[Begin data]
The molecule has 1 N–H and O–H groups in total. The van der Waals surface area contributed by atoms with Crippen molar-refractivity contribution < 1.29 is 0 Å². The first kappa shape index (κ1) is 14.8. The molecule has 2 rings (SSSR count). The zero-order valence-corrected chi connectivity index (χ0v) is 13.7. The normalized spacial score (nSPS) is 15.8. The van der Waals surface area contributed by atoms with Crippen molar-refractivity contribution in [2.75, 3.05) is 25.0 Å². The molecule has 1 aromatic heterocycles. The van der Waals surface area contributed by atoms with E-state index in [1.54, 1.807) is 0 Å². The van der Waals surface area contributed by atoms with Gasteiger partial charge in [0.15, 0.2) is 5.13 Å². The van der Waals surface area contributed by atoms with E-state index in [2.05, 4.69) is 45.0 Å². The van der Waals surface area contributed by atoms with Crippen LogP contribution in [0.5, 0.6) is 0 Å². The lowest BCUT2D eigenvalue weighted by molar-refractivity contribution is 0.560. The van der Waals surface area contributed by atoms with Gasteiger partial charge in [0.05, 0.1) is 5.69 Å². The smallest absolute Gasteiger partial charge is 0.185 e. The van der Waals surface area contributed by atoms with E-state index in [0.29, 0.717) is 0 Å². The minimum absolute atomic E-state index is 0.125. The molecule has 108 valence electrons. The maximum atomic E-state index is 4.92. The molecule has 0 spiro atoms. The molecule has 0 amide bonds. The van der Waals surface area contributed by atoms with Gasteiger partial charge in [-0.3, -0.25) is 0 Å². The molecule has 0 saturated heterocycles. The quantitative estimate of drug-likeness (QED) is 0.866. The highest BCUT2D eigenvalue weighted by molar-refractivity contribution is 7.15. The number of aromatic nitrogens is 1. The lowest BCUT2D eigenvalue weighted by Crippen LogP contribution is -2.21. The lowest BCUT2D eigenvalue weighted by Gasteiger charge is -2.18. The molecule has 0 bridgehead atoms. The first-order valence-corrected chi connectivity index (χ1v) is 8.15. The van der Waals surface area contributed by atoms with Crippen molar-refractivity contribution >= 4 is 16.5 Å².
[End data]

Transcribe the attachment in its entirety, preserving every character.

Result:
The molecule has 1 N–H and O–H groups in total. The van der Waals surface area contributed by atoms with Crippen molar-refractivity contribution < 1.29 is 0 Å². The first kappa shape index (κ1) is 14.8. The molecule has 2 rings (SSSR count). The zero-order valence-corrected chi connectivity index (χ0v) is 13.7. The normalized spacial score (nSPS) is 15.8. The van der Waals surface area contributed by atoms with Crippen molar-refractivity contribution in [2.75, 3.05) is 25.0 Å². The molecule has 1 aromatic heterocycles. The van der Waals surface area contributed by atoms with E-state index in [1.54, 1.807) is 0 Å². The van der Waals surface area contributed by atoms with Gasteiger partial charge in [0.15, 0.2) is 5.13 Å². The van der Waals surface area contributed by atoms with E-state index in [2.05, 4.69) is 45.0 Å². The van der Waals surface area contributed by atoms with Crippen LogP contribution in [0.5, 0.6) is 0 Å². The lowest BCUT2D eigenvalue weighted by molar-refractivity contribution is 0.560. The van der Waals surface area contributed by atoms with Gasteiger partial charge in [0.05, 0.1) is 5.69 Å². The smallest absolute Gasteiger partial charge is 0.185 e. The van der Waals surface area contributed by atoms with E-state index in [0.29, 0.717) is 0 Å². The minimum absolute atomic E-state index is 0.125. The molecule has 108 valence electrons. The maximum atomic E-state index is 4.92. The molecule has 0 spiro atoms. The molecule has 0 amide bonds. The van der Waals surface area contributed by atoms with Gasteiger partial charge in [-0.3, -0.25) is 0 Å². The molecule has 0 saturated heterocycles. The quantitative estimate of drug-likeness (QED) is 0.866. The highest BCUT2D eigenvalue weighted by molar-refractivity contribution is 7.15. The number of aromatic nitrogens is 1. The lowest BCUT2D eigenvalue weighted by Crippen LogP contribution is -2.21. The lowest BCUT2D eigenvalue weighted by Gasteiger charge is -2.18. The molecule has 0 bridgehead atoms. The first-order valence-corrected chi connectivity index (χ1v) is 8.15. The van der Waals surface area contributed by atoms with Crippen molar-refractivity contribution >= 4 is 16.5 Å².